It’s no secret that diversity is advantageous to business development. Large corporations invest millions of dollars to address a lack of diversity in the form of training programs, diversity goals, and recruiting incentives. Even with all of these resources at their disposal, these companies fall short of their own initiatives. How is it possible to eliminate such a persistent problem?

Removing implicit bias, the unconscious connotations we assign to certain groups, from the process rather than the people of an organization may be the answer.

Here are five ways to address hiring bias that can help your company hire the most qualified candidate:

1. Evaluate the job description

Word choice is essential when communicating with potential candidates. You can search for implicit biases in the subtle choice of words in your own ad copy. Using words such as “competitive,” for example, may seem innocuous, but they may be geared toward stereotypically positive male attributes (that may, conversely, be stereotypically negative when applied to women). Swapping out words and phrases that suggest a certain age range, race or age could help lessen misunderstanding and widen the pool attracted to your job posting.

2. Remove unnecessary information from resumes

The National Bureau of Economic Research found that white job seekers received 50% more callbacks than black candidates with identical resumes. In the field experiment, the researchers simply changed the name on the resume header -- a name that suggested the applicant’s race -- and nothing else.

This isn’t the only research that has shown a hiring preference for names that sound both white and male. Blind evaluation procedures, procedures that disallow a decision maker from evaluating any other than a candidate’s performance, have been shown to improve hiring rates for minorities. Removing names, photos and other non-essential information from resumes before reviewing can, therefore, help reduce needless prejudice from hampering your hiring process in the early going.

3. Set clear standards from the beginning

Evaluating candidates is difficult, especially when the rules for rating candidates are unclear. Without clear guidelines (and, perhaps, scoring systems) it can be easy to fall into hiring a candidate that fits a particular mold.

Setting your standards before you begin interviewing can help you track unconscious bias because you’ll be able to see when you may be given preferential treatment due to factors other than the standards themselves. This makes it harder to rationalize choices that aren’t explicitly tied to the credentials of the candidate. If you wish to hire a CFO with an Ivy League education, for example, you should be careful to notice if your candidates only come from local Ivy League schools, and make certain you are open to other top tier schools in other regions.

4. Structure the interview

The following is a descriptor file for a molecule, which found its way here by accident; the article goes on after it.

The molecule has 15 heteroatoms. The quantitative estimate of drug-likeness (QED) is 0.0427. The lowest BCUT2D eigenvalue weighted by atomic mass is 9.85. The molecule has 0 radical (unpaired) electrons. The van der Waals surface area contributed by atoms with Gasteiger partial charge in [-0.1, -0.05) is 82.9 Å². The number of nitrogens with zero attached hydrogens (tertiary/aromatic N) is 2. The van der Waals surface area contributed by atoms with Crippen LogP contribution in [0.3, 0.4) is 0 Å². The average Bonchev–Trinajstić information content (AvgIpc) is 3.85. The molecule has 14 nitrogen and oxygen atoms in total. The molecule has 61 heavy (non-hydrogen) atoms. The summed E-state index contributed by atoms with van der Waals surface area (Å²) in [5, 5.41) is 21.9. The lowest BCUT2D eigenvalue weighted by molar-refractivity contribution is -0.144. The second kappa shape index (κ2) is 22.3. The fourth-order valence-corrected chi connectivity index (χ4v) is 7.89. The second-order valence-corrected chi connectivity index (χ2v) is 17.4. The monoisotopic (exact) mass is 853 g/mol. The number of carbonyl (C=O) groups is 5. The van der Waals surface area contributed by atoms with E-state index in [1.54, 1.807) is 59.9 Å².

Ideally, a structured interview will lead to new insights, instead of merely supporting a manager’s initial assumptions based on the candidate’s resume. While connecting with a potential employee on an interpersonal level is often important, it’s not always the best gauge of how an employee will perform. Sticking to a script enables the interviewer to ask the same questions, standardizing the process. So, while there is certainly still a human element to the interview, the chances of ending an interview too abruptly or straying from pertinent information is reduced significantly.

5. Look at the numbers

The best way to reduce bias in the future is to spot bias in the present. Being honest about your hiring practices, where you can improve and optimize certain aspects of it, will set you on the path of self-correction.

Assess your current practices by looking at the numbers. Out of a large pool of applicants, what percentage of qualified non-white non-male candidates were called back? How many made it through several rounds of interviews? Posing questions like this can help you allow you to address bottlenecks quickly and efficiently.

Conclusion

Implicit biases are extremely hard to extricate from how we hire, as these biases are largely unconscious, and rarely meant to be purposefully inimical. Restructuring a flawed hiring process, rather than retraining and re-educating recruiters and managers, may be one way to improve diversity in organizations looking to boost collaboration and drive innovation. Tweaking the language present in your job descriptions, taking a merit-based approach to reading through resumes, and setting clear standards can help reduce implicit bias. Standardizing interviews and administering can serve to level the playing field. Reviewing the process, by objectively looking at the data, can assist you as you as you reassess and adjust your own hiring practices.

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